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The Practical Employer

What Happens to the New FLSA Salary Test Under President Trump?

You cannot, and should not, hope for a reprieve from these rules at the 11th hour.

The one employment-law question I’ve been asked most since waking up last Wednesday to the reality that The Donald will be The President (aside from, “How did this happen?” and for that I direct you to John Oliver’s excellent 30-minute soliloquy of an answer from his Sunday night HBO program — warning, language NSFW) is, “Does this mean that the new FLSA salary test won’t go into effect?”WF_WebSite_BlogHeaders-11

The short answer? “No, it does not mean that.”

Beginning Dec. 1, the salary level for white-collar FLSA exemptions will increase to $913 per week, period. After all, the new regulations roll in on Dec. 1, and President-elect Trump does not become president until 51 days later. So, even if he wants to stop them from taking effect, he’s powerless to do so, and any legislative efforts would die at the hands of the current president’s veto.

The long answer, however, is a bit more complicated.

If you take a look at Trump’s campaign website, he has an entire page dedicated to “Regulations.” And Trump does not like regulations. What did his campaign promise he’d do to regulations once becoming president?
  • Ask all department heads to submit a list of every wasteful and unnecessary regulation which kills jobs … and eliminate them.
  • Reform the entire regulatory code to ensure that we keep jobs and wealth in America.
  • Issue a temporary moratorium on new agency regulations that are not compelled by Congress or public safety in order to give our American companies the certainty they need to reinvest in our community, get cash off of the sidelines, start hiring again, and expanding businesses. We will no longer regulate our companies and our jobs out of existence.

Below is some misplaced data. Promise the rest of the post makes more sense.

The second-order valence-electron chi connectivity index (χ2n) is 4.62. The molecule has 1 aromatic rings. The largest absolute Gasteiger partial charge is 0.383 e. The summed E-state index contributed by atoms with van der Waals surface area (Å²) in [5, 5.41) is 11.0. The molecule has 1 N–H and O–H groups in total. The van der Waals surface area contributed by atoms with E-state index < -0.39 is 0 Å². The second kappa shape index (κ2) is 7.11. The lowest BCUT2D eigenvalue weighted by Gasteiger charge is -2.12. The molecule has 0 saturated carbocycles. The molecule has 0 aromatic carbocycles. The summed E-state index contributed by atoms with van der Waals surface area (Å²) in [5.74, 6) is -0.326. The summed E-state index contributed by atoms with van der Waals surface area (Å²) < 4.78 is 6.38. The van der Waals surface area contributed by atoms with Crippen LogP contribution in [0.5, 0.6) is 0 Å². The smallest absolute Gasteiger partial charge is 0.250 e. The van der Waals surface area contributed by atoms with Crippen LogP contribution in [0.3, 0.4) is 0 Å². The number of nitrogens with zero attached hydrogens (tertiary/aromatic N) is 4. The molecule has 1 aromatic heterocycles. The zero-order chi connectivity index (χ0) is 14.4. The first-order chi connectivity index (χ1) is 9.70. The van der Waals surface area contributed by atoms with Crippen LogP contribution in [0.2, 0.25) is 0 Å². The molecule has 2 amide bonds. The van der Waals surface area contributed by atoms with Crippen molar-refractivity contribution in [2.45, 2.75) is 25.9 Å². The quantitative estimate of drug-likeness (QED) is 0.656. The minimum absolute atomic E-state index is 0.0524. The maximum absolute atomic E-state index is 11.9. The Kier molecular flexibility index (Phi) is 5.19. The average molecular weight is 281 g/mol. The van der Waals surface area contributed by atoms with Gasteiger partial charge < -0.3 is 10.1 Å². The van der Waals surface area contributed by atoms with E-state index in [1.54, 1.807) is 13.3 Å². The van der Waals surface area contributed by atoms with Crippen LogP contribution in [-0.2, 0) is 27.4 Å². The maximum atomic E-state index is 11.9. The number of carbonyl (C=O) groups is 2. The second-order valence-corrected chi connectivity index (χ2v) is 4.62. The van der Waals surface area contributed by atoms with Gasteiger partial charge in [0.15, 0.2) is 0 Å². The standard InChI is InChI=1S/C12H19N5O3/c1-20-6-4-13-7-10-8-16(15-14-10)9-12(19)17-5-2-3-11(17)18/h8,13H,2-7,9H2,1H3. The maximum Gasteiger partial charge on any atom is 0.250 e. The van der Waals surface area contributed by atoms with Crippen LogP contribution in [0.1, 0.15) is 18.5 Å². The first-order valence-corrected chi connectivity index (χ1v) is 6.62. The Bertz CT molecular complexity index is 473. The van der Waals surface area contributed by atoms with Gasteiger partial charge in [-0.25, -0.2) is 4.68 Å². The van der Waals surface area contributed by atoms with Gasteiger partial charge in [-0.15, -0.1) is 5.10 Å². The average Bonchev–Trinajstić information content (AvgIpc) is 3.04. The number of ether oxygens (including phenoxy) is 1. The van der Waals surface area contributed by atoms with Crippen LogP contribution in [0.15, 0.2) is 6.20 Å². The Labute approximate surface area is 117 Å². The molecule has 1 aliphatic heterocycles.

• Decrease the size of our already bloated government after a thorough agency review.

If you ask any small business owner, the FLSA’s new salary test checks each of these Trumpian boxes.

Yet, this issue was not one on which Trump focused during the campaign. In the only campaign interview I could locate that touched on this subject, he did not call for repealing the upcoming FLSA changes outright, but instead called for “a delay or a carve-out of sorts for our small business owners.”
One possible solution? Take a look the bipartisan H.R. 5813, which would phase in the new salary test over four years, and eliminate its triennial re-indexing. If you are looking for potential models Trump might adopt, you could do a lot worse for a starting point.
The bottom line. You cannot, and should not, hope for a reprieve from these rules at the 11th hour. The new salary test is coming, regardless of what Trump may choose to do after the fact.
In other words, if you’re not prepared for these new rules, you better get prepared, and quickly, because in 16 days they become the reality of every business.
Jon Hyman is a partner at Meyers, Roman, Friedberg & Lewis in Cleveland. Comment below or email editors@workforce.com. Follow Hyman’s blog at Workforce.com/PracticalEmployer.

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